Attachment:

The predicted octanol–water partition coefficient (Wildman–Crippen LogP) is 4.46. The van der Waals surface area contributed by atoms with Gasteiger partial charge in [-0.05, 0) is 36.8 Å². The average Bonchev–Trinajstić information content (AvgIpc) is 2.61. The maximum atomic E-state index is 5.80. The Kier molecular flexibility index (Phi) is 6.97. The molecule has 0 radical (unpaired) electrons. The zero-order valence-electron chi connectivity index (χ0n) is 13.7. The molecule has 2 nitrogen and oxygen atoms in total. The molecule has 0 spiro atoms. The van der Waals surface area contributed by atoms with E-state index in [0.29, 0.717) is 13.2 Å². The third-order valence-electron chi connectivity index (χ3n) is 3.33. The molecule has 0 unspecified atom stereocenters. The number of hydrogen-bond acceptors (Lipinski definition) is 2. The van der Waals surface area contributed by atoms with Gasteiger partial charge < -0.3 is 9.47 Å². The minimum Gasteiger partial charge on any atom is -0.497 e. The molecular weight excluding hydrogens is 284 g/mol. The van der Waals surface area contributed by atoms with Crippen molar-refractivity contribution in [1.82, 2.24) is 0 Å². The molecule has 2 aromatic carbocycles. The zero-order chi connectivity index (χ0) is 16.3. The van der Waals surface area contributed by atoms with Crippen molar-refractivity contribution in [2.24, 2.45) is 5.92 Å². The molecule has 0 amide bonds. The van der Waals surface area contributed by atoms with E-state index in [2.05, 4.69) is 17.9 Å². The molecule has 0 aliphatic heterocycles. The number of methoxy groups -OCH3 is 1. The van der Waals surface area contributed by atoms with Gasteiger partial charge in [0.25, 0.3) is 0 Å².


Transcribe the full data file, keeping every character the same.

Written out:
The predicted octanol–water partition coefficient (Wildman–Crippen LogP) is 4.46. The van der Waals surface area contributed by atoms with Gasteiger partial charge in [-0.05, 0) is 36.8 Å². The average Bonchev–Trinajstić information content (AvgIpc) is 2.61. The maximum atomic E-state index is 5.80. The Kier molecular flexibility index (Phi) is 6.97. The molecule has 0 radical (unpaired) electrons. The zero-order valence-electron chi connectivity index (χ0n) is 13.7. The molecule has 2 nitrogen and oxygen atoms in total. The molecule has 0 spiro atoms. The van der Waals surface area contributed by atoms with E-state index in [0.29, 0.717) is 13.2 Å². The third-order valence-electron chi connectivity index (χ3n) is 3.33. The molecule has 0 unspecified atom stereocenters. The number of hydrogen-bond acceptors (Lipinski definition) is 2. The van der Waals surface area contributed by atoms with Gasteiger partial charge < -0.3 is 9.47 Å². The minimum Gasteiger partial charge on any atom is -0.497 e. The molecular weight excluding hydrogens is 284 g/mol. The van der Waals surface area contributed by atoms with Crippen molar-refractivity contribution in [1.82, 2.24) is 0 Å². The molecule has 2 aromatic carbocycles. The zero-order chi connectivity index (χ0) is 16.3. The van der Waals surface area contributed by atoms with Crippen molar-refractivity contribution in [2.24, 2.45) is 5.92 Å². The molecule has 0 amide bonds. The van der Waals surface area contributed by atoms with E-state index in [2.05, 4.69) is 17.9 Å². The molecule has 0 aliphatic heterocycles. The number of methoxy groups -OCH3 is 1. The van der Waals surface area contributed by atoms with Gasteiger partial charge in [0.25, 0.3) is 0 Å².